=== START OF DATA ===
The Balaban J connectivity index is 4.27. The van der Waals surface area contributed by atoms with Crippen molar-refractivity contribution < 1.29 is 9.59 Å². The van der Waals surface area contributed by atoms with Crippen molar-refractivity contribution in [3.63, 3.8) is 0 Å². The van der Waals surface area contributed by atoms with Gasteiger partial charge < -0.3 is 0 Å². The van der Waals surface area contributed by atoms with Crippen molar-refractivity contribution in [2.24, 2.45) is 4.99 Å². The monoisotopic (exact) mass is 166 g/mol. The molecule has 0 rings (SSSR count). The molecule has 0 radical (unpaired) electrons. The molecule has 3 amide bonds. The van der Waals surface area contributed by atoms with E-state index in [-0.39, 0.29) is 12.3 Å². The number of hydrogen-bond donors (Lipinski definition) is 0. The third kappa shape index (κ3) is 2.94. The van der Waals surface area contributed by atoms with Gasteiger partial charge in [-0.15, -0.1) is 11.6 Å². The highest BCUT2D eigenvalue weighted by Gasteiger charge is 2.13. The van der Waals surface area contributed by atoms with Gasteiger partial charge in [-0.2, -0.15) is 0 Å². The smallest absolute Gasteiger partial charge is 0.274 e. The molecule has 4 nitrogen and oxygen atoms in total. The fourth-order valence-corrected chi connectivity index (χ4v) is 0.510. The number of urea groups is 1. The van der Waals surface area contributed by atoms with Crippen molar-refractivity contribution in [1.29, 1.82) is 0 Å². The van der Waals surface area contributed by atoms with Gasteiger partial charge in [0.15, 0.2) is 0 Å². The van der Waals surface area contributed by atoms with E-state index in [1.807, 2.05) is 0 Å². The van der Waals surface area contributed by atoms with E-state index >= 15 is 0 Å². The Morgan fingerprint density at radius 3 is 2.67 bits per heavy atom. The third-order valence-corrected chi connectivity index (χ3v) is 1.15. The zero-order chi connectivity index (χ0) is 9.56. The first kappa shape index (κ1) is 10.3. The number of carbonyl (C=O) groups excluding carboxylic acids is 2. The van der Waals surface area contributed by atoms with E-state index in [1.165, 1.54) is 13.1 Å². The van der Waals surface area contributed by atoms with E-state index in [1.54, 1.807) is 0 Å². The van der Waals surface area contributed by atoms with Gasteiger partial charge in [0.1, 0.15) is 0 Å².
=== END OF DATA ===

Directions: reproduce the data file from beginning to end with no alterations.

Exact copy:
The Balaban J connectivity index is 4.27. The van der Waals surface area contributed by atoms with Crippen molar-refractivity contribution < 1.29 is 9.59 Å². The van der Waals surface area contributed by atoms with Crippen molar-refractivity contribution in [3.63, 3.8) is 0 Å². The van der Waals surface area contributed by atoms with Gasteiger partial charge < -0.3 is 0 Å². The van der Waals surface area contributed by atoms with Crippen molar-refractivity contribution in [2.24, 2.45) is 4.99 Å². The monoisotopic (exact) mass is 166 g/mol. The molecule has 0 rings (SSSR count). The molecule has 0 radical (unpaired) electrons. The molecule has 3 amide bonds. The van der Waals surface area contributed by atoms with E-state index in [-0.39, 0.29) is 12.3 Å². The number of hydrogen-bond donors (Lipinski definition) is 0. The third kappa shape index (κ3) is 2.94. The van der Waals surface area contributed by atoms with Gasteiger partial charge in [-0.15, -0.1) is 11.6 Å². The highest BCUT2D eigenvalue weighted by Gasteiger charge is 2.13. The van der Waals surface area contributed by atoms with Gasteiger partial charge in [-0.2, -0.15) is 0 Å². The smallest absolute Gasteiger partial charge is 0.274 e. The molecule has 4 nitrogen and oxygen atoms in total. The fourth-order valence-corrected chi connectivity index (χ4v) is 0.510. The number of urea groups is 1. The van der Waals surface area contributed by atoms with Crippen molar-refractivity contribution in [1.29, 1.82) is 0 Å². The van der Waals surface area contributed by atoms with Gasteiger partial charge in [0.15, 0.2) is 0 Å². The van der Waals surface area contributed by atoms with E-state index in [1.807, 2.05) is 0 Å². The van der Waals surface area contributed by atoms with E-state index >= 15 is 0 Å². The Morgan fingerprint density at radius 3 is 2.67 bits per heavy atom. The third-order valence-corrected chi connectivity index (χ3v) is 1.15. The zero-order chi connectivity index (χ0) is 9.56. The first kappa shape index (κ1) is 10.3. The number of carbonyl (C=O) groups excluding carboxylic acids is 2. The van der Waals surface area contributed by atoms with E-state index in [1.165, 1.54) is 13.1 Å². The van der Waals surface area contributed by atoms with E-state index in [1.54, 1.807) is 0 Å². The van der Waals surface area contributed by atoms with Gasteiger partial charge in [0.1, 0.15) is 0 Å².